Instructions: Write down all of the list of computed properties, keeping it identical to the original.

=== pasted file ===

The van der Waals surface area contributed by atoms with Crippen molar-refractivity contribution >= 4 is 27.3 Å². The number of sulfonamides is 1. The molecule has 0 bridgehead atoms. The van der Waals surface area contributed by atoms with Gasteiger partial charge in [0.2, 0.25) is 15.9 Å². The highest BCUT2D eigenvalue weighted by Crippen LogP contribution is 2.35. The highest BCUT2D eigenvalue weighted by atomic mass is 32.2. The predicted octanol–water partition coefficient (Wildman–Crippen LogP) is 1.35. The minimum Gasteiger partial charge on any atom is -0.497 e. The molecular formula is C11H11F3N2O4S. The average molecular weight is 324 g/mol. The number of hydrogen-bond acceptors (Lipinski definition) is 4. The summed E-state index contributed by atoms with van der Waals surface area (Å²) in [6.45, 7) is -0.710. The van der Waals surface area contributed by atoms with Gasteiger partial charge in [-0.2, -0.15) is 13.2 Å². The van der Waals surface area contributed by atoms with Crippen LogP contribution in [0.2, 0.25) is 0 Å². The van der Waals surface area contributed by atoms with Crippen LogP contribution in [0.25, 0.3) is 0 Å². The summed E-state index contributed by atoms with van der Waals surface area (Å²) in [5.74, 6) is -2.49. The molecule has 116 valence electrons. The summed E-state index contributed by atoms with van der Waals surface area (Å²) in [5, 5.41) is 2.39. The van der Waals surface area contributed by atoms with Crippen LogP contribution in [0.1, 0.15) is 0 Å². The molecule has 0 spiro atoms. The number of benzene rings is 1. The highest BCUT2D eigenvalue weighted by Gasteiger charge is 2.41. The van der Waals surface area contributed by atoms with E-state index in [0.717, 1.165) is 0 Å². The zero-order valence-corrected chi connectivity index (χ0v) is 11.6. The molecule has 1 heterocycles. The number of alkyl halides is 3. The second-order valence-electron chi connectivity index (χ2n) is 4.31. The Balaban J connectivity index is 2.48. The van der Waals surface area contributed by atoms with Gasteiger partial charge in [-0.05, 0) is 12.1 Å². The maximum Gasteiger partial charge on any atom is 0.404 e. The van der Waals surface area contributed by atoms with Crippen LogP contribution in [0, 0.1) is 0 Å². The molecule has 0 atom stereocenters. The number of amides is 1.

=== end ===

The van der Waals surface area contributed by atoms with Crippen molar-refractivity contribution >= 4 is 27.3 Å². The number of sulfonamides is 1. The molecule has 0 bridgehead atoms. The van der Waals surface area contributed by atoms with Gasteiger partial charge in [0.2, 0.25) is 15.9 Å². The highest BCUT2D eigenvalue weighted by Crippen LogP contribution is 2.35. The highest BCUT2D eigenvalue weighted by atomic mass is 32.2. The predicted octanol–water partition coefficient (Wildman–Crippen LogP) is 1.35. The minimum Gasteiger partial charge on any atom is -0.497 e. The molecular formula is C11H11F3N2O4S. The average molecular weight is 324 g/mol. The number of hydrogen-bond acceptors (Lipinski definition) is 4. The summed E-state index contributed by atoms with van der Waals surface area (Å²) in [6.45, 7) is -0.710. The van der Waals surface area contributed by atoms with Gasteiger partial charge in [-0.2, -0.15) is 13.2 Å². The van der Waals surface area contributed by atoms with Crippen LogP contribution in [0.2, 0.25) is 0 Å². The van der Waals surface area contributed by atoms with Crippen LogP contribution in [0.25, 0.3) is 0 Å². The summed E-state index contributed by atoms with van der Waals surface area (Å²) in [5.74, 6) is -2.49. The molecule has 116 valence electrons. The summed E-state index contributed by atoms with van der Waals surface area (Å²) in [5, 5.41) is 2.39. The van der Waals surface area contributed by atoms with Crippen LogP contribution in [0.1, 0.15) is 0 Å². The molecule has 0 spiro atoms. The number of benzene rings is 1. The highest BCUT2D eigenvalue weighted by Gasteiger charge is 2.41. The van der Waals surface area contributed by atoms with E-state index in [0.717, 1.165) is 0 Å². The zero-order valence-corrected chi connectivity index (χ0v) is 11.6. The molecule has 1 heterocycles. The number of alkyl halides is 3. The second-order valence-electron chi connectivity index (χ2n) is 4.31. The Balaban J connectivity index is 2.48. The van der Waals surface area contributed by atoms with Gasteiger partial charge in [-0.05, 0) is 12.1 Å². The maximum Gasteiger partial charge on any atom is 0.404 e. The van der Waals surface area contributed by atoms with Crippen LogP contribution in [0, 0.1) is 0 Å². The molecule has 0 atom stereocenters. The number of amides is 1.